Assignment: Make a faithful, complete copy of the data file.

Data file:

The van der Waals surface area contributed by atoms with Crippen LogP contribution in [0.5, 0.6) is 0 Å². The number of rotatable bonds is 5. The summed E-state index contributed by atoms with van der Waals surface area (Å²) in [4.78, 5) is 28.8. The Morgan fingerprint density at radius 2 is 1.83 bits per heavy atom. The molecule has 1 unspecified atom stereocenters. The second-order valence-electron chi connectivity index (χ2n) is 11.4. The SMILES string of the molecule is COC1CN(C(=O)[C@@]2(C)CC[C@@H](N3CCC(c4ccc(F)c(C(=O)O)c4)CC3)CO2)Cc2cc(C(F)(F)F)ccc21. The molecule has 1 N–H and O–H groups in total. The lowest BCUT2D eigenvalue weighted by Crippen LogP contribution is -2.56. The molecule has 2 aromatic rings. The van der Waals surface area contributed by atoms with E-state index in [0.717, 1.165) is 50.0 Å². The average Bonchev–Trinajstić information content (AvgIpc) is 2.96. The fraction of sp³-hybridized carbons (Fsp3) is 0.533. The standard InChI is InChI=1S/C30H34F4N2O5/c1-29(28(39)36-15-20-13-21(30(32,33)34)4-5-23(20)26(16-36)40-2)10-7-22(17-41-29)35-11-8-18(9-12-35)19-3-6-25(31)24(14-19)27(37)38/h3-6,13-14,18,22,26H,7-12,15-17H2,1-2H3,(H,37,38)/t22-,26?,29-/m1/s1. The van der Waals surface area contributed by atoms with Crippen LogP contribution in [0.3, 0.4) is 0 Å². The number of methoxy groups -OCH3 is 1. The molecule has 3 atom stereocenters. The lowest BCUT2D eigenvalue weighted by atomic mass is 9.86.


The van der Waals surface area contributed by atoms with Crippen LogP contribution in [0.5, 0.6) is 0 Å². The number of rotatable bonds is 5. The summed E-state index contributed by atoms with van der Waals surface area (Å²) in [4.78, 5) is 28.8. The Morgan fingerprint density at radius 2 is 1.83 bits per heavy atom. The molecule has 1 unspecified atom stereocenters. The second-order valence-electron chi connectivity index (χ2n) is 11.4. The SMILES string of the molecule is COC1CN(C(=O)[C@@]2(C)CC[C@@H](N3CCC(c4ccc(F)c(C(=O)O)c4)CC3)CO2)Cc2cc(C(F)(F)F)ccc21. The molecule has 1 N–H and O–H groups in total. The lowest BCUT2D eigenvalue weighted by Crippen LogP contribution is -2.56. The molecule has 2 aromatic rings. The van der Waals surface area contributed by atoms with E-state index in [0.717, 1.165) is 50.0 Å². The average Bonchev–Trinajstić information content (AvgIpc) is 2.96. The fraction of sp³-hybridized carbons (Fsp3) is 0.533. The standard InChI is InChI=1S/C30H34F4N2O5/c1-29(28(39)36-15-20-13-21(30(32,33)34)4-5-23(20)26(16-36)40-2)10-7-22(17-41-29)35-11-8-18(9-12-35)19-3-6-25(31)24(14-19)27(37)38/h3-6,13-14,18,22,26H,7-12,15-17H2,1-2H3,(H,37,38)/t22-,26?,29-/m1/s1. The van der Waals surface area contributed by atoms with Crippen LogP contribution in [0.3, 0.4) is 0 Å². The number of methoxy groups -OCH3 is 1. The molecule has 3 atom stereocenters. The lowest BCUT2D eigenvalue weighted by atomic mass is 9.86.